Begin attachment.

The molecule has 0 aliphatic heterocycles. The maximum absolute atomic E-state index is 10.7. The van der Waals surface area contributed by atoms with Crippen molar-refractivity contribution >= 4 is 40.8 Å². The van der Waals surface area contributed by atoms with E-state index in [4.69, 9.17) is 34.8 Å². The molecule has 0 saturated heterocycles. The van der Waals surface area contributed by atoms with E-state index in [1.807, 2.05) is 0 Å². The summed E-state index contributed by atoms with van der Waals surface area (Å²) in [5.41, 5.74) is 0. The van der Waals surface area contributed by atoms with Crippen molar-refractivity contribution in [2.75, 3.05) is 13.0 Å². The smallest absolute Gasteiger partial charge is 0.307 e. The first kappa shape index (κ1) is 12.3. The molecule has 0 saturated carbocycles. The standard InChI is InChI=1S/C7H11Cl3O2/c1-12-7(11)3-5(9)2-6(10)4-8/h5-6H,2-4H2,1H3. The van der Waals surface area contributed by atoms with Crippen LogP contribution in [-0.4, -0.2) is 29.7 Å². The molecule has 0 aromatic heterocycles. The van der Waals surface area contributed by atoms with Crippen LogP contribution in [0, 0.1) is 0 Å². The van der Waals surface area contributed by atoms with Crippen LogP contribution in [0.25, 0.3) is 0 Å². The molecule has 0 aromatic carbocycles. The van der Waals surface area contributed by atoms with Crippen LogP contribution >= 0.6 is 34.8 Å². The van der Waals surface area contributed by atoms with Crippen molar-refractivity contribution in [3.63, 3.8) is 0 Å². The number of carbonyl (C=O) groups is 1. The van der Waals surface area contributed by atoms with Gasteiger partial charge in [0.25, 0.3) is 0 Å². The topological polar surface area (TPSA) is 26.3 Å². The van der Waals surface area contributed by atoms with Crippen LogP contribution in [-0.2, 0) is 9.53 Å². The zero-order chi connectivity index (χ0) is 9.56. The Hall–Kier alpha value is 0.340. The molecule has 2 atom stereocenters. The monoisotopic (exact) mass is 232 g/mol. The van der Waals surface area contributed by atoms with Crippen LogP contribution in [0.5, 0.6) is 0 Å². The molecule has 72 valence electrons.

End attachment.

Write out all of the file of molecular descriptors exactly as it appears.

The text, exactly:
The molecule has 0 aliphatic heterocycles. The maximum absolute atomic E-state index is 10.7. The van der Waals surface area contributed by atoms with Crippen molar-refractivity contribution >= 4 is 40.8 Å². The van der Waals surface area contributed by atoms with E-state index in [4.69, 9.17) is 34.8 Å². The molecule has 0 saturated heterocycles. The van der Waals surface area contributed by atoms with E-state index in [1.807, 2.05) is 0 Å². The summed E-state index contributed by atoms with van der Waals surface area (Å²) in [5.41, 5.74) is 0. The van der Waals surface area contributed by atoms with Crippen molar-refractivity contribution in [2.75, 3.05) is 13.0 Å². The smallest absolute Gasteiger partial charge is 0.307 e. The first kappa shape index (κ1) is 12.3. The molecule has 0 saturated carbocycles. The standard InChI is InChI=1S/C7H11Cl3O2/c1-12-7(11)3-5(9)2-6(10)4-8/h5-6H,2-4H2,1H3. The van der Waals surface area contributed by atoms with Crippen LogP contribution in [-0.4, -0.2) is 29.7 Å². The molecule has 0 aromatic heterocycles. The van der Waals surface area contributed by atoms with Crippen LogP contribution in [0, 0.1) is 0 Å². The van der Waals surface area contributed by atoms with Crippen LogP contribution in [0.25, 0.3) is 0 Å². The molecule has 0 aromatic carbocycles. The van der Waals surface area contributed by atoms with Crippen LogP contribution >= 0.6 is 34.8 Å². The van der Waals surface area contributed by atoms with Crippen molar-refractivity contribution in [3.63, 3.8) is 0 Å². The number of carbonyl (C=O) groups is 1. The van der Waals surface area contributed by atoms with Gasteiger partial charge in [0.25, 0.3) is 0 Å². The topological polar surface area (TPSA) is 26.3 Å². The van der Waals surface area contributed by atoms with Crippen LogP contribution in [-0.2, 0) is 9.53 Å². The zero-order chi connectivity index (χ0) is 9.56. The Hall–Kier alpha value is 0.340. The molecule has 2 atom stereocenters. The monoisotopic (exact) mass is 232 g/mol. The van der Waals surface area contributed by atoms with Crippen LogP contribution in [0.5, 0.6) is 0 Å². The molecule has 72 valence electrons.